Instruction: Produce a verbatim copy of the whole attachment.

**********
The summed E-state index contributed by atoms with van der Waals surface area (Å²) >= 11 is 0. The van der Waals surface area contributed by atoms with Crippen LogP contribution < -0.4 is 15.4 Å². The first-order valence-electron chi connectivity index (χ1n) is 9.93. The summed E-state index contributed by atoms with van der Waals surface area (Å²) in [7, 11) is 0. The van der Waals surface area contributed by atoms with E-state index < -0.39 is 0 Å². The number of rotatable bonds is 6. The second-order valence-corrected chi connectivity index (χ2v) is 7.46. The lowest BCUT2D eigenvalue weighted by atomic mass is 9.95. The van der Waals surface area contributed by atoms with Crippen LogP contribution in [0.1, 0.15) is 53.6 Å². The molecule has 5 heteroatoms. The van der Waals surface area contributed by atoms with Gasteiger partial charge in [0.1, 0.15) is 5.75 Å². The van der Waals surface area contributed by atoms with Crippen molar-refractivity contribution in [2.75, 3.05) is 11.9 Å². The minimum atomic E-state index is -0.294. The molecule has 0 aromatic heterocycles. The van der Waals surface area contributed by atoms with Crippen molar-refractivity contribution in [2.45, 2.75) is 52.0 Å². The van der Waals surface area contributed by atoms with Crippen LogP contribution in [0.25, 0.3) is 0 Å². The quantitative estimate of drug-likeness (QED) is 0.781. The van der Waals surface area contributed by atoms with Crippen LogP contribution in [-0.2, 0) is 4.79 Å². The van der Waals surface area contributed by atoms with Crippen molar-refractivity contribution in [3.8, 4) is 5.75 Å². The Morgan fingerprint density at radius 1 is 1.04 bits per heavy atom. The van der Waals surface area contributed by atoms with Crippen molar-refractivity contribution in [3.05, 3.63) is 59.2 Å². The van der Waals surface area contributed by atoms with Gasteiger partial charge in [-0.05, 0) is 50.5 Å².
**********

The summed E-state index contributed by atoms with van der Waals surface area (Å²) >= 11 is 0. The van der Waals surface area contributed by atoms with Crippen LogP contribution < -0.4 is 15.4 Å². The first-order valence-electron chi connectivity index (χ1n) is 9.93. The summed E-state index contributed by atoms with van der Waals surface area (Å²) in [7, 11) is 0. The van der Waals surface area contributed by atoms with E-state index < -0.39 is 0 Å². The number of rotatable bonds is 6. The second-order valence-corrected chi connectivity index (χ2v) is 7.46. The lowest BCUT2D eigenvalue weighted by atomic mass is 9.95. The van der Waals surface area contributed by atoms with Crippen LogP contribution in [0.1, 0.15) is 53.6 Å². The molecule has 5 heteroatoms. The van der Waals surface area contributed by atoms with Gasteiger partial charge in [0.1, 0.15) is 5.75 Å². The van der Waals surface area contributed by atoms with Crippen molar-refractivity contribution in [2.75, 3.05) is 11.9 Å². The minimum atomic E-state index is -0.294. The molecule has 0 aromatic heterocycles. The van der Waals surface area contributed by atoms with Crippen molar-refractivity contribution in [2.45, 2.75) is 52.0 Å². The van der Waals surface area contributed by atoms with Crippen LogP contribution in [0.25, 0.3) is 0 Å². The quantitative estimate of drug-likeness (QED) is 0.781. The van der Waals surface area contributed by atoms with Crippen LogP contribution in [-0.2, 0) is 4.79 Å². The van der Waals surface area contributed by atoms with Crippen molar-refractivity contribution in [3.8, 4) is 5.75 Å². The Morgan fingerprint density at radius 1 is 1.04 bits per heavy atom. The van der Waals surface area contributed by atoms with Crippen molar-refractivity contribution in [3.05, 3.63) is 59.2 Å². The van der Waals surface area contributed by atoms with Gasteiger partial charge in [-0.05, 0) is 50.5 Å².